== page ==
by Richard Yadon

If I am hearing anything from professionals in health care today its that the shutterstock_91356128pace of work has accelerated dramatically. There are more projects, more new initiatives, more tasks, and fewer qualified people to do them. While only a few will reluctantly describe the environment as ‘overwhelming’, I suspect many feel that way.

The situation is unlikely to change for long time. So how can a person stay at the top of their game? How can you orchestrate a day for maximum productivity?

Here are eight simple steps, if practiced daily, will help any professional stay focused and effective:

Segment your day into two blocks of time, one in the morning and one in the afternoon, of two and a half to three hours each. Plan to do only activities that have the most impact on your objectives during this time. Guard this time and work to keep distractions to a minimum.

Create a daily hour that you will use for distractions. Let your subordinates, co-workers, vendors, etc… know that you are best reached during this time. 4:00 – 5:00 pm seems to work best for most people. This is when you can be available for non-urgent calls or quick meetings.

If there are people outside of your organization who need to reach you (clients, customers, etc…), let you them know that you hold your calls before noon because you are working on their priorities. If they need to reach you before noon ask them to inform your receptionist or assistant to interrupt you.

Quit talking about what you have to get done. Just get to it.

Get email under control. Stop responding to messages the moment they arrive! Few of us have jobs that will cause the world to stop if an hour or two passes before you answer an email. Set specific times you will check and answer emails. Many find that first thing in the morning, after lunch, and at the end of the day to be good times for this. And for goodness sake turn off that email ‘Ding’!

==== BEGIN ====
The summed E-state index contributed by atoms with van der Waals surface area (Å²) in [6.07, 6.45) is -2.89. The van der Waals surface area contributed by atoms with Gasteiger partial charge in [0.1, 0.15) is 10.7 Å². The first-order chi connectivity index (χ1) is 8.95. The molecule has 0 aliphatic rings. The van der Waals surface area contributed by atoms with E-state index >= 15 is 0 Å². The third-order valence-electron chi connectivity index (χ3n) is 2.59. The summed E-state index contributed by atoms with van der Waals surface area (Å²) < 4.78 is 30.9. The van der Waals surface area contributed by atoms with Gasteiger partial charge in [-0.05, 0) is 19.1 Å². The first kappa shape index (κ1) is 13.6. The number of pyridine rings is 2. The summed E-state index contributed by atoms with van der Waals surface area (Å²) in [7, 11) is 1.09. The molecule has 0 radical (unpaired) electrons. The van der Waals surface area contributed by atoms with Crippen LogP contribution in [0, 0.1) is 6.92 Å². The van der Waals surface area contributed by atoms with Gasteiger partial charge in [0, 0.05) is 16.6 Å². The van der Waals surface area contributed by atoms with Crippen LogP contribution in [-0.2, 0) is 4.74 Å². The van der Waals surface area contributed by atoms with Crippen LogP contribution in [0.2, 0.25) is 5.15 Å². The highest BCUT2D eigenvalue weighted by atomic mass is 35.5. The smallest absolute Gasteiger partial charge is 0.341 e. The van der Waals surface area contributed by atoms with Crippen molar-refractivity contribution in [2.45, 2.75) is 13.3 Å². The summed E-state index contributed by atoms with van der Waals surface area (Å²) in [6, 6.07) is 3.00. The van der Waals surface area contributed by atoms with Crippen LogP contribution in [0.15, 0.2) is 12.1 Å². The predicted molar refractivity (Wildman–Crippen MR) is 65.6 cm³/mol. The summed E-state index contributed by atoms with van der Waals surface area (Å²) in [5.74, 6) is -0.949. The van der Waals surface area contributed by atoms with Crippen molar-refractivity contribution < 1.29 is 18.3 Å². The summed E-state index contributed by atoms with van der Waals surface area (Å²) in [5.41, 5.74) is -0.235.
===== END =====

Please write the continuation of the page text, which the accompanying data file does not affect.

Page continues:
Kill the elephant in the room! If you have something to do that you dread doing, then do it first. If you don’t knock this out first thing it will hang over your head all day and prevent you from fully engaging with other priorities.

Set aside time for reading, research, social media, etc… during off peak hours or in the evening.

A productivity trainer once taught me to ask this question throughout my day, “Is this the best us of my time?” If you can’t say yes, then delegate it or quit doing what you are doing. You’ll get the majority of your results from your top talents. Find a way to constantly leverage your strengths and manage or delegate your weaknesses.

It takes 21 days to develop a habit. Practice these eight steps for 21 days and you’ll see a noticeable increase in your productivity and your results.

Tell me about your secrets to greater productivity…

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